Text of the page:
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Launching Multi-Node Training from a Jupyter Environment

This tutorial teaches you how to fine tune a computer vision model with 🤗 Accelerate from a Jupyter Notebook on a distributed system. You will also learn how to setup a few requirements needed for ensuring your environment is configured properly, your data has been prepared properly, and finally how to launch training.

This tutorial is also available as a Jupyter Notebook here

Configuring the Environment

Before any training can be performed, a 🤗 Accelerate config file must exist in the system. Usually this can be done by running the following in a terminal and answering the prompts:

accelerate config

However, if general defaults are fine and you are not running on a TPU, 🤗Accelerate has a utility to quickly write your GPU configuration into a config file via utils.write_basic_config().

The following code will restart Jupyter after writing the configuration, as CUDA code was called to perform this.

CUDA can’t be initialized more than once on a multi-node system. It’s fine to debug in the notebook and have calls to CUDA, but in order to finally train a full cleanup and restart will need to be performed.

import os
from accelerate.utils import write_basic_config

write_basic_config()  # Write a config file
os._exit(00)  # Restart the notebook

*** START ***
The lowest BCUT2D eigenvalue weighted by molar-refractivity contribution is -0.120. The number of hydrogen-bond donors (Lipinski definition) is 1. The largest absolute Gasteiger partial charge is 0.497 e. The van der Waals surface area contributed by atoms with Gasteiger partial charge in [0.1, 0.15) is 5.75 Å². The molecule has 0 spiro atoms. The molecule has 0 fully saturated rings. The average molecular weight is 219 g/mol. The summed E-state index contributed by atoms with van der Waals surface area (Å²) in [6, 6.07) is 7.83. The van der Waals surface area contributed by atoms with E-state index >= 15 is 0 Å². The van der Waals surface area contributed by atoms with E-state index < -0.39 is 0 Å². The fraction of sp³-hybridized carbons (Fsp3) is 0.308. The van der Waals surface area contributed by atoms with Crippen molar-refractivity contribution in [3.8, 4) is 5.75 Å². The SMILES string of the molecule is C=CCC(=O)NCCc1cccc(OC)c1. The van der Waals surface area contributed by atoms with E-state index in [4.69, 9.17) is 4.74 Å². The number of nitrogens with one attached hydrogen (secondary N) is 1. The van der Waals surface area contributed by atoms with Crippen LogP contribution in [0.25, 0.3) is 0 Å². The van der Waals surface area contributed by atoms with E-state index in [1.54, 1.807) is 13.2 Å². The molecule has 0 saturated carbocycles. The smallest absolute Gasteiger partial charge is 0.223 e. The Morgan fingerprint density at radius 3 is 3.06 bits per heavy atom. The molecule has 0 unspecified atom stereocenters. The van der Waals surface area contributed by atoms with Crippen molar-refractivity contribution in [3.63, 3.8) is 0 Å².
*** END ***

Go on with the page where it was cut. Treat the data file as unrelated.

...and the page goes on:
Preparing the Dataset and Model

Next you should prepare your dataset. As mentioned at earlier, great care should be taken when preparing the DataLoaders and model to make sure that nothing is put on any GPU.

If you do, it is recommended to put that specific code into a function and call that from within the notebook launcher interface, which will be shown later.

Make sure the dataset is downloaded based on the directions here

import os, re, torch, PIL
import numpy as np

from torch.optim.lr_scheduler import OneCycleLR
from torch.utils.data import DataLoader, Dataset
from torchvision.transforms import Compose, RandomResizedCrop, Resize, ToTensor

from accelerate import Accelerator
from accelerate.utils import set_seed
from timm import create_model

First you need to create a function to extract the class name based on a filename:

import os

data_dir = "../../images"
fnames = os.listdir(data_dir)
fname = fnames[0]
print(fname)
beagle_32.jpg

In the case here, the label is beagle. Using regex you can extract the label from the filename:

import re


def extract_label(fname):
    stem = fname.split(os.path.sep)[-1]
    return re.search(r"^(.*)_\d+\.jpg$", stem).groups()[0]
extract_label(fname)

And you can see it properly returned the right name for our file:

"beagle"

Next a Dataset class should be made to handle grabbing the image and the label:

class PetsDataset(Dataset):
    def __init__(self, file_names, image_transform=None, label_to_id=None):
        self.file_names = file_names
        self.image_transform = image_transform
        self.label_to_id = label_to_id

    def __len__(self):
        return len(self.file_names)

    def __getitem__(self, idx):
        fname = self.file_names[idx]
        raw_image = PIL.Image.open(fname)
        image = raw_image.convert("RGB")
        if self.image_transform is not None:
            image = self.image_transform(image)
        label = extract_label(fname)
        if self.label_to_id is not None: